Elements of the educational experience that do not support the learning task, such as instruction that is poorly organized or includes irrelevant information, constitute extraneous cognitive load. Stated alternatively, extraneous cognitive load distracts from accomplishing the learning objective and is therefore “concerned with the manner in which instruction is designed” (Sweller, 2010, p. 123), including such factors as language difficulty, media use, examples, images, sounds, distractors, etc.
Germane Cognitive Load
Germane cognitive load refers to the effort needed to transfer short-term information to long-term knowledge and understanding via schemas. Sweller (2010) characterizes germane cognitive load in the context of the other types of cognitive load as follows:
Unlike intrinsic and extraneous cognitive load, germane cognitive load does not constitute an independent source of cognitive load. It merely refers to the working memory resources available to deal with the element interactivity associated with intrinsic cognitive load. (p. 126)
As such, germane cognitive load would involve the learning activities and mental processes that attempt to connect information to long-term knowledge schemas in a constructivist manner, such as using mnemonic devices, activating prior knowledge, etc.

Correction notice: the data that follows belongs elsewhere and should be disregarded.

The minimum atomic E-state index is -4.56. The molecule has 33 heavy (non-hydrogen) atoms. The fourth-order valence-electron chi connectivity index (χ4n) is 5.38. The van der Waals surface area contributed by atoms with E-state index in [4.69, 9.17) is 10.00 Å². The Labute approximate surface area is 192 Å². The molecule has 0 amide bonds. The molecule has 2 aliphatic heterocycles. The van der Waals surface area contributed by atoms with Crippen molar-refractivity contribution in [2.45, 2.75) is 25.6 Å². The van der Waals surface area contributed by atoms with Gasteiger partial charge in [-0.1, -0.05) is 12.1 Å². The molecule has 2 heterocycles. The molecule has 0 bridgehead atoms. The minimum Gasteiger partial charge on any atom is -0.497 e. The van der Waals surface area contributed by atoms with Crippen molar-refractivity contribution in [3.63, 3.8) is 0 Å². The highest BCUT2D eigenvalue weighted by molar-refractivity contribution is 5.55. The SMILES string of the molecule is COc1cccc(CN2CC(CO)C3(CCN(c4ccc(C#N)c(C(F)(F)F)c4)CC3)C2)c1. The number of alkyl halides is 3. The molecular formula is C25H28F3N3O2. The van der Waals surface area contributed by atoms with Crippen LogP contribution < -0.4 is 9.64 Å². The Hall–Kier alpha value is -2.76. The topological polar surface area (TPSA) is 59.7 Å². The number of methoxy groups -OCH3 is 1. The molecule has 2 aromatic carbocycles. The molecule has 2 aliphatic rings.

Reconciling the Elements
Pass (1992) summarized CLT as “a multidimensional concept in which two components—mental load and mental effort—can be distinguished. Mental load is imposed by instructional parameters . . . and mental effort refers to the amount of capacity that is allocated to the instructional demands” (p. 429). Therefore, when teaching students, Sweller, van Merriënboer, and Pass (1998) indicated that instructional strategies should be followed to reduce extraneous cognitive load while increasing germane cognitive load. Five years later, van Merriënboer et al. (2003) concluded that CLT continues to offer “useful guidelines for decreasing intrinsic and extraneous cognitive load, so that sufficient processing capacity is left for genuine learning” (p. 5). Succinctly stated, when designing and delivering instruction, to reduce extraneous cognitive load, educators can simplify the presentation of information, engage in instructional practices that promote germane cognitive load, and adapt instruction to fit learners’ zone of proximal development or level of expertise.
Cognitive Load Theory is a widely recognized and influential model in the fields of educational research and instructional design and permeates a great many aspects of educational practice and research. CLT has been described as an “internationally well known [sic] and widespread theory, which has been empirically confirmed in numerous studies” (Bannert, 2002, p. 139). Initially credited as originating from John Sweller in the 1980s, CLT has since been examined, expanded upon, and applied in practice by a great many educators to optimize learning outcomes. CLT can provide valuable insights for minimizing extraneous cognitive load while promoting germane cognitive load, and can therefore help educators create more effective and engaging instruction that maximizes learners’ potential for genuine understanding and knowledge construction. As CLT continues to inform educational practices, it holds the promise of contributing to the ongoing improvement of instructional design and educational effectiveness for years to come.